In the future I have some interest in porting some of my games to the XBox, and XNA is the obvious way to go with that. Conversion from MDX to XNA was easy given that I had kept most of the library-touching code pretty isolated, so that is something that I can approach when the time comes without having to build in XNA support all along.

Other Libraries
I looked at a number of other libraries as well, such as the Tao Framework and others based on Mono and OpenGL. Those were interesting, and in the future I might want to work with them to get some better cross-platform support, but converting all my code to Mono and OpenGL instead of some form of DirectX is going to be a lot more time consuming. I also had worries about what performance might be like on two totally new platforms, so I didn't want to sink days into this and then still find out it was unworkable for some reason or another.

Switching To SlimDX
I found SlimDX basically through google searches, and once I had exhausted all of the more official paths to modern DirectX in C# I decided to give them a try. To be clear, I wasn't wary because of their status as "hobbyists" or because I was worried the project would die, I was wary simply because it was small, new, and had relatively few tutorials. Basically all the things they say on their home page. All of those points are simply The Way Things Are(tm), and are not at all a reason not to choose SlimDX -- it's quite a good product (as I'll explain below).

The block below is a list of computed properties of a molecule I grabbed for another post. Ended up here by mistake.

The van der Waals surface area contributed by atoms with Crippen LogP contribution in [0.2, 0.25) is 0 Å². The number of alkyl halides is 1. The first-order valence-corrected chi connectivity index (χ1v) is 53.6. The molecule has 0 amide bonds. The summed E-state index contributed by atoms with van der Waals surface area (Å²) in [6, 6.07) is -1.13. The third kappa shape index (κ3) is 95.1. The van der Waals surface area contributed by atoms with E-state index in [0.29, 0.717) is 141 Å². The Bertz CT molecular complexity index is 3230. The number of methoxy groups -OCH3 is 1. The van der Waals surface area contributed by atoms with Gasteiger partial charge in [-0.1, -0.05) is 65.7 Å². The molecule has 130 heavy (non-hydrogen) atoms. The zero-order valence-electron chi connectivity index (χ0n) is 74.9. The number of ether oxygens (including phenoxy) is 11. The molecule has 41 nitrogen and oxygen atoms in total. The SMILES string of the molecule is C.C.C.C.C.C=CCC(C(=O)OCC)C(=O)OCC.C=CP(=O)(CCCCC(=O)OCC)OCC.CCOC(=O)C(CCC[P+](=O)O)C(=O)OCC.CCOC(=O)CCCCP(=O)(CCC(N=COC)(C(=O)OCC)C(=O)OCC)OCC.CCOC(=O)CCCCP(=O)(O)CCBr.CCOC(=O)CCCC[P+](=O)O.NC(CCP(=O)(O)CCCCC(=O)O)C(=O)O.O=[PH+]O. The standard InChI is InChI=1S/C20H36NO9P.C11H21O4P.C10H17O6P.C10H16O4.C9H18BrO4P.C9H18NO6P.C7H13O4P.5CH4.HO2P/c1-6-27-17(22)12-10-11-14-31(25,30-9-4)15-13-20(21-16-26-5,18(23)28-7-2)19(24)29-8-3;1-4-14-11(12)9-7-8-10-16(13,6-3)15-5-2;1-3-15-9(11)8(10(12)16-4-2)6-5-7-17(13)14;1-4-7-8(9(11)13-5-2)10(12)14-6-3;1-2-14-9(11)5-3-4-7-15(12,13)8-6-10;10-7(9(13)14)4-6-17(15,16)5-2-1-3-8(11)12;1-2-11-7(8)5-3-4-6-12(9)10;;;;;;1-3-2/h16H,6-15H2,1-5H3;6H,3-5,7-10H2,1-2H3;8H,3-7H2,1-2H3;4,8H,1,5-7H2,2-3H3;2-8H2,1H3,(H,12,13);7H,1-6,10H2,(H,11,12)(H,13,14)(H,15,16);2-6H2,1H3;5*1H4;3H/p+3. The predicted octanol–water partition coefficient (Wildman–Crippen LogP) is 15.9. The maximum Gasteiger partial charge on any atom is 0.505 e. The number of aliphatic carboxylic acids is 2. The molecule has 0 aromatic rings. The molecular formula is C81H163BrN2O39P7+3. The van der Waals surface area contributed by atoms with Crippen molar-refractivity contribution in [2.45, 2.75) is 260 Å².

Conversion to their library from MDX was crazy easy, even moreso than when I converted to XNA, and the first thing I noticed was how much smaller their installer and runtime dlls were than the MDX equivalents. And how many fewer of them there were (everything is in one convenient SlimDX.dll, rather than being spread out through nearly a dozen MDX dlls).

When I got everything working in SlimDX, there was a noticeable performance jump from MDX. Often on the order of 10% or so, and occasionally even more than that (30% during some key spikes). This was on the August 2008 version of SlimDX, which apparently had some performance issues that are not present in the newer March 2009 version. Those issues were primarily with matrix math, which I use a fair bit of for all the transforms in AI War, but I saw little difference between the two versions of SlimDX. March 2009 was perhaps a bit faster, but it was not nearly so notable as the original jump from MDX had been.

The conversion to SlimDX took part of one afternoon, and then suddenly things were running faster, so I decided to stay with the library given that I knew it was also under active maintenance (unlike MDX). And it works just fine on older graphics cards, same as MDX does.

The only problems that I really encountered with SlimDX were:

1) At first, they did not support Force Feedback, which is an issue for Alden Ridge. They have added support for that in the latest June 2009 release, but I've been so tied up with post-release work for AI War that I have not had a chance to try it yet.

2) The performance of the Line class in SlimDX was terrible, but it was still at least on par with MDX so I suspect this was an issue with the underlying DirectX code and not SlimDX itself. A simple solution was to just have a 1px square sprite that I transform and scale into drawing very nice lines (angled or straight). That's a fair bit of matrix transformation when there are a lot of lines on the screen, and SlimDX handled those with no issue whatsoever.